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Microsoft’s LinkedIn Buy Proves Social Media Is Graying

3 minute read

In Silicon Valley, five years might as well be an epoch. When LinkedIn, the online network geared for professionals, went public in May 2011, it was heralded as the opening of a lucrative new frontier for fast-growing social-media firms. The stock popped 109% on its first day of trading as Wall Street fawned over the future IPO prospects of Facebook, Groupon, Twitter, Yelp and others. That frontier closed definitively on June 13 when Microsoft announced it was buying LinkedIn for $26.2 billion, one of the largest technology tie-ups ever and an acknowledgment that the sector is starting to show its age.

Executives from both firms touted the benefits of the union, which is expected to close this fall. “We can reinvent ways to make professionals more productive while at the same time reinventing selling, marketing and talent management,” wrote Microsoft CEO Satya Nadella in a memo. He went on to outline how the massive trove of data generated by LinkedIn’s 433 million members could augment Microsoft products like Office and Dynamics, a suite that caters to salespeople.

Since he became CEO of the Redmond, Wash.–based software giant two years ago, Nadella has been refocusing Microsoft on services for corporations. Some of that has involved unwinding his predecessor’s deals, including the 2013 acquisition of Finnish phonemaker Nokia, which was written down as a $7.6 billion flop less than a year later. Academic studies have shown that 70% to 90% of mergers and acquisitions don’t pay off.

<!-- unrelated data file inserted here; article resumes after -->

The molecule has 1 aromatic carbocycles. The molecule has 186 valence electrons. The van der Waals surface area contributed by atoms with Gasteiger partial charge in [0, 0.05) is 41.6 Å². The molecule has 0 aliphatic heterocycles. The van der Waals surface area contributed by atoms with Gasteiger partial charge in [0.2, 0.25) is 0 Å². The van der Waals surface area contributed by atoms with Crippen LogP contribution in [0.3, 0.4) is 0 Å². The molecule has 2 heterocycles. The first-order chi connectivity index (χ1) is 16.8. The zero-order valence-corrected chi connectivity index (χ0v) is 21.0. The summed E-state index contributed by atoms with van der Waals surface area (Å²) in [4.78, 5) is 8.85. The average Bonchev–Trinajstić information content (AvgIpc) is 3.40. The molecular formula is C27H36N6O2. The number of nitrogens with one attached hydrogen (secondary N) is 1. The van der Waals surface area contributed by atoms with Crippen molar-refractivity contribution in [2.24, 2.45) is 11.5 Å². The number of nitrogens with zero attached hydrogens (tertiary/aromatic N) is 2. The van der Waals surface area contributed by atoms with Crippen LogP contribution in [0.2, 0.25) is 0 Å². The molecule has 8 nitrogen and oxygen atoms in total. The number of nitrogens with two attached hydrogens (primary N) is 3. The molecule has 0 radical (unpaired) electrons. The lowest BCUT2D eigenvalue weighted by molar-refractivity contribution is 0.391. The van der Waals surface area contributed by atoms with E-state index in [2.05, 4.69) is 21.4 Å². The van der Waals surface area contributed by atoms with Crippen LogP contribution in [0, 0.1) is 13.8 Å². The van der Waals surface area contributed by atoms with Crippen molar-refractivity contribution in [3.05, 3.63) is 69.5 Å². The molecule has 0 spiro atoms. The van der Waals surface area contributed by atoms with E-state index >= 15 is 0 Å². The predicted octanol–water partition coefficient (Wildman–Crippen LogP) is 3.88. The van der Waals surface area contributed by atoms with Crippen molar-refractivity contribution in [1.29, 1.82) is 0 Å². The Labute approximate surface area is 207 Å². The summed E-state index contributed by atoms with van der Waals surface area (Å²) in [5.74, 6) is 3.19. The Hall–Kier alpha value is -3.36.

Aside from Facebook, which dominates in online advertising, social-media firms have struggled of late. In February, LinkedIn’s stock price was nearly halved overnight after weak earnings, a shock that venture capitalist Mark Suster compared to the Lehman Brothers collapse in 2008. Twitter’s market cap has been cut almost in half in the past year as a long-promised turnaround failed to materialize, making it a takeover target. Yelp, Zynga and Groupon–each worth barely $2 billion after initially flying high–are widely viewed in the same way.

More than anything, the deal shows how much has changed as social media matures. Slowing user growth is making investors less sanguine about such sites’ prospects as vehicles for selling ads. But larger firms see data as the ultimate prize. They envision new lines of business based on so-called machine learning, the hot field of making sense (and profit) from aggregating and parsing huge information storehouses. Nadella described how Cortana, Microsoft’s digital assistant, might tap LinkedIn data to give users contextual information about prospective clients, for example.

To make that a reality, Microsoft needs a large set of users. And that’s why, despite the risk, the company wants to connect with LinkedIn’s several-hundred-million-strong professional network now.

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